TEST CALL: Would you touch these with a 10-foot pole?
- I hope so!
Black Diamond is offering 3 testers the opportunity to test their Ergo Cork Trekking Poles:
Please include the following in your application:
1. The opening disclaimer for testing
2. Your bio
3. A BRIEF test plan
4. A link to your previous tests/ORs (summary page)
5. A list of what you are currently testing or a link to your test status page
6. A list of any outstanding applications
7. Any additional BGT roles you play
Newbie limit DOES NOT apply
US shipping included
Curt is the Test Admin
Please put "Black Diamond Ergo Cork Poles" in the subject line of your application.
This call will close at 10 pm MDT on Sept 1.
I'm expecting a flood of applications good luck!
- HTML here:
Long Term Report
August 25, 2010
Days used: 5 (15 mi/24 km)
80 - 105 F (27 - 41 C)
The end of the line:
As comfortable as these socks are, I am not very fond of them in the
summer heat here in Texas. I have day hiked in them as much as I could
stand. This is should not be taken as a flaw in the socks because I am
pretty sure that the Drymax HD socks were designed for cooler weather
and it was beyond my ability to test them this way.
With that being said, they are comfortable. Despite the heat, they were
great at keeping the bugs off my lower legs (they came nearly up to my
knees) and they really do cradle my feet and legs. I could probably keep
harping on their comfort, but I am pretty sure that everyone gets the
picture at this point.
These socks seem to wick just as efficiently as the manufacturer claims
and this makes them even more attractive to me. The ability to wear a
single sock instead of a liner and a sock is a feature that I value. Of
course this dual construction means that the Drymax HD are fairly bulky
socks, but I think that they are less bulky than a sock/liner combination.
These socks have held together pretty well. The construction seems good
and they have held up to what I have put them through. While I am not a
fan of tall socks, I will say that when wading through high grass or
weeds with the Drymax HD, I knew I was not going to be infested from the
knees down. With the socks being so tall, I also knew that if I was
going into bug territory, I did not have to wear long pants because the
most exposed parts of my legs were already going to be covered.
These socks were also very comfortable. They really do feel great on my
feet and other than being a bit too hot for the Texas summer, I enjoyed
using the Drymax HD socks.
[Non-text portions of this message have been removed]
- Please accept my application to test the BD Ergo Cork Trekking Poles.
I have read the BGT Survival Guide v. 0609 and Bylaws v. 0609 and I
agree to comply with all requirements and timetables. My signed
Tester Agreement is on file with BGT.
Name: Lori Pontious
Height: 5' 7" (1.7 m)
Weight: 163 (74 kg)
email address: lori.pontious at gmail.com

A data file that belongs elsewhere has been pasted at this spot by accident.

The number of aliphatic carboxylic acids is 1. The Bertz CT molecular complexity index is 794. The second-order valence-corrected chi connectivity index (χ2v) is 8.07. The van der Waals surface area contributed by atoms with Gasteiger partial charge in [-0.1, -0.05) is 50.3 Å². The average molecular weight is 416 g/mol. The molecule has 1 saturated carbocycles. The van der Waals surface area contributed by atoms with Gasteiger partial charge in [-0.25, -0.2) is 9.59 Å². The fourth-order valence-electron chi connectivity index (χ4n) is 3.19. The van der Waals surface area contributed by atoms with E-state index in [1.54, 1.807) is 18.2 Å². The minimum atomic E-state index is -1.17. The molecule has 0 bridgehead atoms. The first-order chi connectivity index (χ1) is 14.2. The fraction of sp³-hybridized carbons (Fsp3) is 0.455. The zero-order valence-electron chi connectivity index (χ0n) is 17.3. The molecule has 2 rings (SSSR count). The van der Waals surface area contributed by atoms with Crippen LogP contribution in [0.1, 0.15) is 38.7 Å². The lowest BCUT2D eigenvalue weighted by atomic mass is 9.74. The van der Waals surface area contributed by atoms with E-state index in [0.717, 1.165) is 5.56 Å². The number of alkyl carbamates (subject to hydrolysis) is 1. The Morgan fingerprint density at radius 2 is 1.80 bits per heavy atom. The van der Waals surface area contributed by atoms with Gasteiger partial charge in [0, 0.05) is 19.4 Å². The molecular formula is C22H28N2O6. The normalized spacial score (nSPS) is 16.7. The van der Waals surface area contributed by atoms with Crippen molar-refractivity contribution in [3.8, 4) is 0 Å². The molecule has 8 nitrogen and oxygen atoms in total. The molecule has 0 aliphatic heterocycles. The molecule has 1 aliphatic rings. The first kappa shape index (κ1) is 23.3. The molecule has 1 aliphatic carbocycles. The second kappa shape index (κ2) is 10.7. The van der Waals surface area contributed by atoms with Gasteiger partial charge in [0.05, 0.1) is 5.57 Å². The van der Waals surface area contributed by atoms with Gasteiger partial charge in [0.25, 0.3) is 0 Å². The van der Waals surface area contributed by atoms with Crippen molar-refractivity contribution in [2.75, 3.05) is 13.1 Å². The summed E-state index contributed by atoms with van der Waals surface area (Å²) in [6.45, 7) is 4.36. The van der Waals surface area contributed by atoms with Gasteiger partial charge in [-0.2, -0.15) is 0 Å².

location: Fresno County, California, USA
I have been dayhiking/backpacking in California since 2006, mostly in
the Sierra Nevada, in the coastal ranges in winter, and into low
elevation parks such as Henry Coe. I have been out at least monthly,
several times a month in spring and summer, and usually carry a
lightweight pack. I have been using poles since I restarted my
outdoor adventures in 2006.
I will be hiking throughout the winter and (once snow falls) going
snowshoeing in the Sierra Nevada, possibly delving into winter (snow)
camping. Search and Rescue operations take place at all elevations in
all seasons, and at least one hiking pole is required for those
activities. My leisure backpacking plans over the next six months
include forays into the Ventana Wilderness (sea level - 5,000 feet
(1524 meters) in elevation), shoulder season outings into the Sierra
National Forest and Yosemite, Sequoia and Kings Canyon National Parks
(mid-elevation weekend outings into forested and subalpine regions),
and short trips into the Santa Cruz mountains.
I would take the Ergo Cork Trekking Poles with me over my usual
varied terrain - on trails filled with granite and roots, off trail
in varied terrain, from open meadow to brush-choked canyons to talus
and scree covered slopes. There will be stream/river crossings as
well. I rely heavily on my trekking poles especially when traversing
hillsides on a grid search, trying to navigate in uncertain footing
in brush, deep pine needle/leaf cover or loose soil and rock.
For the duration of the testing period of the Ergo Cork Trekking
Poles, I would be assessing:
2. the functionality of the poles in facilitating stream crossings,
as shelter supports, and as hiking aids
3. stability of the locking mechanisms
4. comfort/ease of use (how the grips fit in my hands, strap width/
length/adjustability, quick adjustment of pole length, are there
unusual quirks such as excess pole vibration, etc)
5. packability - sometimes I need my hands for other tasks and need
to collapse the poles and keep them out of my way. Will they ride on
my SAR pack and stay out of my way while scrambling?
Thanks to BGT and Black Diamond for their consideration of my
Current tests: none
Other test applications: Black Diamond Orbit (pending)
BGT involvement: newbie tester
Previous reviews: See my owner reviews at: